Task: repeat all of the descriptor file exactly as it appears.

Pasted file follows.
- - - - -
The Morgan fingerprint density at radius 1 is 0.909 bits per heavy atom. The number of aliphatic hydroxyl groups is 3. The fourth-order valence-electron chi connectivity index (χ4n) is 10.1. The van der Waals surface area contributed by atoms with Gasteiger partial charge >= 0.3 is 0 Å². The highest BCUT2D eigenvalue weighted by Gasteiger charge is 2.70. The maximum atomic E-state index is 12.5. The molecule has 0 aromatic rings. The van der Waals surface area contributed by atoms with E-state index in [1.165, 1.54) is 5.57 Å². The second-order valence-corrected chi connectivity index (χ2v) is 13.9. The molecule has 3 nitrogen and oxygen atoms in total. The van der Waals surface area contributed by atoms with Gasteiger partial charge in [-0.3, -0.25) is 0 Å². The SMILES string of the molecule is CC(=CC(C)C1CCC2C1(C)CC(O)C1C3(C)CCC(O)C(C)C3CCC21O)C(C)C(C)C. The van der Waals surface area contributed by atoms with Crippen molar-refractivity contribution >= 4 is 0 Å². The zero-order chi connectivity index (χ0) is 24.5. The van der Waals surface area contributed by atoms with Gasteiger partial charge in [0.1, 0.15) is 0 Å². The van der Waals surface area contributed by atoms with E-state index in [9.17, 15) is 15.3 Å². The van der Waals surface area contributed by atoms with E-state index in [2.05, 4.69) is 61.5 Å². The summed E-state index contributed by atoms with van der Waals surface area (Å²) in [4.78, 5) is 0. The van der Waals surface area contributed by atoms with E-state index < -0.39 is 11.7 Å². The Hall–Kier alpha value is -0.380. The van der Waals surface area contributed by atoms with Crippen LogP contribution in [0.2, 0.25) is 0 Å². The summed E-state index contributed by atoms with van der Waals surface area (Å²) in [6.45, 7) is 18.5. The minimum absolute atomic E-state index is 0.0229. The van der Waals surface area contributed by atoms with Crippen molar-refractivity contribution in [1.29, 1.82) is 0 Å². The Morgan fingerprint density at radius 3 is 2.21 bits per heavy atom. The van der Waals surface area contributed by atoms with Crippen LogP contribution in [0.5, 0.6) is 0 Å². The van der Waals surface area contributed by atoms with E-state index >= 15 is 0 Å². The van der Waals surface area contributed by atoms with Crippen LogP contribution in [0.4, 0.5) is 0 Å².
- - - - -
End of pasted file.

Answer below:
The Morgan fingerprint density at radius 1 is 0.909 bits per heavy atom. The number of aliphatic hydroxyl groups is 3. The fourth-order valence-electron chi connectivity index (χ4n) is 10.1. The van der Waals surface area contributed by atoms with Gasteiger partial charge >= 0.3 is 0 Å². The highest BCUT2D eigenvalue weighted by Gasteiger charge is 2.70. The maximum atomic E-state index is 12.5. The molecule has 0 aromatic rings. The van der Waals surface area contributed by atoms with E-state index in [1.165, 1.54) is 5.57 Å². The second-order valence-corrected chi connectivity index (χ2v) is 13.9. The molecule has 3 nitrogen and oxygen atoms in total. The van der Waals surface area contributed by atoms with Gasteiger partial charge in [-0.3, -0.25) is 0 Å². The SMILES string of the molecule is CC(=CC(C)C1CCC2C1(C)CC(O)C1C3(C)CCC(O)C(C)C3CCC21O)C(C)C(C)C. The van der Waals surface area contributed by atoms with Crippen molar-refractivity contribution >= 4 is 0 Å². The zero-order chi connectivity index (χ0) is 24.5. The van der Waals surface area contributed by atoms with Gasteiger partial charge in [0.1, 0.15) is 0 Å². The van der Waals surface area contributed by atoms with E-state index in [9.17, 15) is 15.3 Å². The van der Waals surface area contributed by atoms with E-state index in [2.05, 4.69) is 61.5 Å². The summed E-state index contributed by atoms with van der Waals surface area (Å²) in [4.78, 5) is 0. The van der Waals surface area contributed by atoms with E-state index < -0.39 is 11.7 Å². The Hall–Kier alpha value is -0.380. The van der Waals surface area contributed by atoms with Crippen LogP contribution in [0.2, 0.25) is 0 Å². The summed E-state index contributed by atoms with van der Waals surface area (Å²) in [6.45, 7) is 18.5. The minimum absolute atomic E-state index is 0.0229. The van der Waals surface area contributed by atoms with Crippen molar-refractivity contribution in [1.29, 1.82) is 0 Å². The Morgan fingerprint density at radius 3 is 2.21 bits per heavy atom. The van der Waals surface area contributed by atoms with Crippen LogP contribution in [0.5, 0.6) is 0 Å². The van der Waals surface area contributed by atoms with E-state index >= 15 is 0 Å². The van der Waals surface area contributed by atoms with Crippen LogP contribution in [0.4, 0.5) is 0 Å².